At low-wind sites, maintenance can consume much of a small wind turbine’s revenue.
Wind turbines begin operating when winds reach 8 mph, achieve energy production capacity at speeds of 32-37 mph, and shut off to avoid damage at speeds exceeding 55 mph.
The energy potential of a wind turbine is proportional to the square of the length of its blades and to the cube of the speed at which its blades spin. Though wind turbines are available that can supplement power for a single building, because of these factors, the efficiency of the wind turbine depends much upon the wind conditions at the building site.
For these reasons, for wind turbines to be at all efficient, they must be installed at locations that are known to receive a constant amount of wind (with average wind speeds of more than 15 mph), rather than locations that receive wind sporadically.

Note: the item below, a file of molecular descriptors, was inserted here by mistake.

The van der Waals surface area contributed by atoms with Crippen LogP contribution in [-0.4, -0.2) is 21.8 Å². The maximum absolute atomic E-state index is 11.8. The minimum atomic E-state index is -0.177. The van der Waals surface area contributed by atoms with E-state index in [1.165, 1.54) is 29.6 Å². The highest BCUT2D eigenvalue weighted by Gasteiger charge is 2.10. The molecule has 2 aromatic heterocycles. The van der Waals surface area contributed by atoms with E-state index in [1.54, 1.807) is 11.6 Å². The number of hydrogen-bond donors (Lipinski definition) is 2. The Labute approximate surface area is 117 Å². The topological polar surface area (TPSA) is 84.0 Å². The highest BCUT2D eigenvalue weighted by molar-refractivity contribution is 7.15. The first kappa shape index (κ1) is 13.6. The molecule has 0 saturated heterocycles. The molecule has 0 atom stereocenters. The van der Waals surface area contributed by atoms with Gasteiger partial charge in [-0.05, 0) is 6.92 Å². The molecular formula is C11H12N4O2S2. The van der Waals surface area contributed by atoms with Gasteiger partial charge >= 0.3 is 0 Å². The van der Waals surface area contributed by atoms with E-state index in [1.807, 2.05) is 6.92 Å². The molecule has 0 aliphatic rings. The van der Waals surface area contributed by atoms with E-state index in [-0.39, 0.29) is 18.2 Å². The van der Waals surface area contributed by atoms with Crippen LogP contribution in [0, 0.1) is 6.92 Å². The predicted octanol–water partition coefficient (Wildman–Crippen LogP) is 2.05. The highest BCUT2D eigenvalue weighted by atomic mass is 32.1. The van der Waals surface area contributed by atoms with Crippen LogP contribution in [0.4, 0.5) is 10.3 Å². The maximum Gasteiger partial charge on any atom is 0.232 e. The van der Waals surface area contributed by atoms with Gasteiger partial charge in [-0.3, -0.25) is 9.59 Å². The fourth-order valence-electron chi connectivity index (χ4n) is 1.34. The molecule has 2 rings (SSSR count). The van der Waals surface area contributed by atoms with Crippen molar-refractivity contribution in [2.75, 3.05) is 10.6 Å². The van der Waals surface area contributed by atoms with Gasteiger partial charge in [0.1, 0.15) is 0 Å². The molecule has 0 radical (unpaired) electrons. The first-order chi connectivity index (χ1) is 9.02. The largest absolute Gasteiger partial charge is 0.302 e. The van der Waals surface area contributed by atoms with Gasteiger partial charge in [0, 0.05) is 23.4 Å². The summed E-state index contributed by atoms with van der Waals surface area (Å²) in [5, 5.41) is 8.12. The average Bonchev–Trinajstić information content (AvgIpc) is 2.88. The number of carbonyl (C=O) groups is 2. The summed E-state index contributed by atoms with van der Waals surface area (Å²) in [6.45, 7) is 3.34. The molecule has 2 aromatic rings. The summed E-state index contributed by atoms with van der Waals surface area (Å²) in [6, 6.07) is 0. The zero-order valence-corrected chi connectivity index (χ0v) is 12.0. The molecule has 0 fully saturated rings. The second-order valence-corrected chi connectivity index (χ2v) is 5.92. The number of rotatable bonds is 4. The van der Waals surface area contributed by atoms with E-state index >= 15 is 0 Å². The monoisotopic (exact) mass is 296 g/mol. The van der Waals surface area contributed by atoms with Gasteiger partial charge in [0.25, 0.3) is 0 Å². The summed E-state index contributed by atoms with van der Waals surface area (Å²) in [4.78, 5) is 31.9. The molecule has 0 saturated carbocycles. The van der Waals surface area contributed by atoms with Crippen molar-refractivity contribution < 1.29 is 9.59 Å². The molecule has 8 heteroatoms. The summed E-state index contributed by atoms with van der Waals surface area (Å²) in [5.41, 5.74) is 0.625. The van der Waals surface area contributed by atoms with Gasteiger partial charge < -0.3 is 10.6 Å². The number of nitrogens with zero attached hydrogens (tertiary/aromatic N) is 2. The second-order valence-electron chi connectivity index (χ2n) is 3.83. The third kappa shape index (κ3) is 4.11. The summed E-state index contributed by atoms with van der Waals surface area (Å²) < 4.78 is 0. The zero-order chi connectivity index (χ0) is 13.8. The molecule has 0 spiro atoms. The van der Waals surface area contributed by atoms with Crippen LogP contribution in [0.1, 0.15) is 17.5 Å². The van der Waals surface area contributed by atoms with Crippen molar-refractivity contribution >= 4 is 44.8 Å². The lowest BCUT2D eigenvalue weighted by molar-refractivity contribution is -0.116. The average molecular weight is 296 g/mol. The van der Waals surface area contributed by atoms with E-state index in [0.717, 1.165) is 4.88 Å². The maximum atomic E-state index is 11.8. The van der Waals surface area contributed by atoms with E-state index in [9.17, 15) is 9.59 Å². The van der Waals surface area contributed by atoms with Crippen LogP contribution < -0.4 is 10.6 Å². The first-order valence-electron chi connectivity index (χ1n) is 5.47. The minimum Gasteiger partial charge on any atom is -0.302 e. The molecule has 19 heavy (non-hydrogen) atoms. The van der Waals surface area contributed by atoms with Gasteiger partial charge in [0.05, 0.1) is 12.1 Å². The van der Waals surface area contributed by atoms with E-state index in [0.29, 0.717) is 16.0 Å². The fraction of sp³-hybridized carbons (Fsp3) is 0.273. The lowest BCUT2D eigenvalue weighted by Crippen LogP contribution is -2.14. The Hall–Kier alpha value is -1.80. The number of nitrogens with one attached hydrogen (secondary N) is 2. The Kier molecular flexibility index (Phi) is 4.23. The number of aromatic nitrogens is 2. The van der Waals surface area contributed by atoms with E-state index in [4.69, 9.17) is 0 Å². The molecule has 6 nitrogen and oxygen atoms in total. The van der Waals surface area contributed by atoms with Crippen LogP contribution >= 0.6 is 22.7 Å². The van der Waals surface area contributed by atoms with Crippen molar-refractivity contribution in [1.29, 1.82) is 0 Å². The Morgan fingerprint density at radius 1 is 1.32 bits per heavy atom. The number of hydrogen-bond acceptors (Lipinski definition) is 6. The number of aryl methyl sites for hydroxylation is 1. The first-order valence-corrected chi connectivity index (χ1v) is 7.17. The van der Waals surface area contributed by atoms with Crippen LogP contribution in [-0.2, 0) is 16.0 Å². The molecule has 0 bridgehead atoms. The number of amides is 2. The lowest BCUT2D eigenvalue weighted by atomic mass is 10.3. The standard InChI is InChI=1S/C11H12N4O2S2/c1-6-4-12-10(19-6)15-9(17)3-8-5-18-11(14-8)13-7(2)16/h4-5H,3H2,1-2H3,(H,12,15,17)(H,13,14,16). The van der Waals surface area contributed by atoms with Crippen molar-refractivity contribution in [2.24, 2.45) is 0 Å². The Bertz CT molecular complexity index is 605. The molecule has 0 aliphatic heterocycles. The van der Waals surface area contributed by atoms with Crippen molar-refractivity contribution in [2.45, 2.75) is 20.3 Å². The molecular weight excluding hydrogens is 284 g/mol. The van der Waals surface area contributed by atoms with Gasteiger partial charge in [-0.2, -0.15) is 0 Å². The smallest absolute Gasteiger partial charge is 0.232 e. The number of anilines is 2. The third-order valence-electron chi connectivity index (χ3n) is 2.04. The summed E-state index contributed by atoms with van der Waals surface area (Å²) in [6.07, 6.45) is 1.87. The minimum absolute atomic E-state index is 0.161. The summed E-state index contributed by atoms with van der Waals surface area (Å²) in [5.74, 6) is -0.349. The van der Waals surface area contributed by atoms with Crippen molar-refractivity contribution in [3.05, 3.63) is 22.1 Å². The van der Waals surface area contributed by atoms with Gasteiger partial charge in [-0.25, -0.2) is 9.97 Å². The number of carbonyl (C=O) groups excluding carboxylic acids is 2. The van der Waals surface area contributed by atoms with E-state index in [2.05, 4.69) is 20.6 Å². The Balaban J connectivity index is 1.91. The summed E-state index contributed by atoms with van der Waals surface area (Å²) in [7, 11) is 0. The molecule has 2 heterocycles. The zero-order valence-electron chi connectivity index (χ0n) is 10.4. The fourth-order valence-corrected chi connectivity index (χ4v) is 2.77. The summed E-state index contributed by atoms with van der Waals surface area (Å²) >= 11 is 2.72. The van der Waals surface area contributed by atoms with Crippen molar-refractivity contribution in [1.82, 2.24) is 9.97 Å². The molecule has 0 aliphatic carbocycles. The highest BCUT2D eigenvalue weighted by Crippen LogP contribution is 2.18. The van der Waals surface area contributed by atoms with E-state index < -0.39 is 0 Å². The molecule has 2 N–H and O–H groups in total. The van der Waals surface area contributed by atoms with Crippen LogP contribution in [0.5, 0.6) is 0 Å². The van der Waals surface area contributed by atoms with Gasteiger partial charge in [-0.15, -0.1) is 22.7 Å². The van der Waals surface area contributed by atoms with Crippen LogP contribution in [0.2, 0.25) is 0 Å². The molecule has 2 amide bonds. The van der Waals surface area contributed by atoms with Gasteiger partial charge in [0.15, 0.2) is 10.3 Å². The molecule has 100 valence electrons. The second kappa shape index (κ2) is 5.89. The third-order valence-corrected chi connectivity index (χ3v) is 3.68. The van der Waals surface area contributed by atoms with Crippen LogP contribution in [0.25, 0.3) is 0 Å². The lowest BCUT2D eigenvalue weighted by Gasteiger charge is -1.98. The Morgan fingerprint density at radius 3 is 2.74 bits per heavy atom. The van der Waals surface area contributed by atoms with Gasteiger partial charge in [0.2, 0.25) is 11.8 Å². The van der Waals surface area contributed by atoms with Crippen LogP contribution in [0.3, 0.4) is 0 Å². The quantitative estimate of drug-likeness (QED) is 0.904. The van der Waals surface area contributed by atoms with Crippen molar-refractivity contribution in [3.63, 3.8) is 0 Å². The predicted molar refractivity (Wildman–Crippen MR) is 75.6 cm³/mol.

A small wind turbine can be installed on a roof. Installation issues then include the strength of the roof, vibration, and the turbulence caused by the roof ledge. Small-scale rooftop wind turbines have been known to be able to generate power from 10% to up to 25% of the electricity required of a regular domestic household dwelling.
Turbines for residential scale use are usually between 7 feet (2 m) to 25 feet (8 m) in diameter and produce electricity at a rate of 900 watts to 10,000 watts at their tested wind speed.
Building integrated wind turbine performance can be enhanced with the addition of an aerofoil wing on top of a roof mounted turbine.
Solar Water Heating
Solar water heaters, also called solar domestic hot water systems, can be a cost-effective way to generate hot water for a home. They can be used in any climate, and the fuel they use—sunshine—is free.